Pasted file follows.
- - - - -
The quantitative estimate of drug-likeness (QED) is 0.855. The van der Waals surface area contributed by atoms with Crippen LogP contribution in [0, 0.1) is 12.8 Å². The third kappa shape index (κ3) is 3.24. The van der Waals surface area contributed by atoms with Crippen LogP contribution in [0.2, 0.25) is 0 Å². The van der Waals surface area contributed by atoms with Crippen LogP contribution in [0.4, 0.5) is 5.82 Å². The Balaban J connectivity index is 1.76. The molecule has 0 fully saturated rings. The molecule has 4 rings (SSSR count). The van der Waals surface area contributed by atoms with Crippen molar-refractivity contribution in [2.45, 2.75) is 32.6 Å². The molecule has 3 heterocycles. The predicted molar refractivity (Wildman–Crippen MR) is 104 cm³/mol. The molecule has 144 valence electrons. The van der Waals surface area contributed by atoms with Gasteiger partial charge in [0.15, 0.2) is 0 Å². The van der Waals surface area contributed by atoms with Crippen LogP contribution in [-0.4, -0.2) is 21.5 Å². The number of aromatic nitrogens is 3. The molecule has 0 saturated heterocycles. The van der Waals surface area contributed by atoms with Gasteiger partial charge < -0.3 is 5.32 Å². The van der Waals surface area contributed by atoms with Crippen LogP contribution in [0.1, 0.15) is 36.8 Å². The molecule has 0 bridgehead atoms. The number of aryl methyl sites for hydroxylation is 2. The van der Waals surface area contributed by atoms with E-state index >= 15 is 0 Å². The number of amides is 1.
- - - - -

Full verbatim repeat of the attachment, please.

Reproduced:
The quantitative estimate of drug-likeness (QED) is 0.855. The van der Waals surface area contributed by atoms with Crippen LogP contribution in [0, 0.1) is 12.8 Å². The third kappa shape index (κ3) is 3.24. The van der Waals surface area contributed by atoms with Crippen LogP contribution in [0.2, 0.25) is 0 Å². The van der Waals surface area contributed by atoms with Crippen LogP contribution in [0.4, 0.5) is 5.82 Å². The Balaban J connectivity index is 1.76. The molecule has 0 fully saturated rings. The molecule has 4 rings (SSSR count). The van der Waals surface area contributed by atoms with Crippen molar-refractivity contribution in [2.45, 2.75) is 32.6 Å². The molecule has 3 heterocycles. The predicted molar refractivity (Wildman–Crippen MR) is 104 cm³/mol. The molecule has 144 valence electrons. The van der Waals surface area contributed by atoms with Gasteiger partial charge in [0.15, 0.2) is 0 Å². The van der Waals surface area contributed by atoms with Crippen LogP contribution in [-0.4, -0.2) is 21.5 Å². The number of aromatic nitrogens is 3. The molecule has 0 saturated heterocycles. The van der Waals surface area contributed by atoms with Gasteiger partial charge < -0.3 is 5.32 Å². The van der Waals surface area contributed by atoms with Crippen LogP contribution in [0.1, 0.15) is 36.8 Å². The molecule has 0 bridgehead atoms. The number of aryl methyl sites for hydroxylation is 2. The van der Waals surface area contributed by atoms with E-state index >= 15 is 0 Å². The number of amides is 1.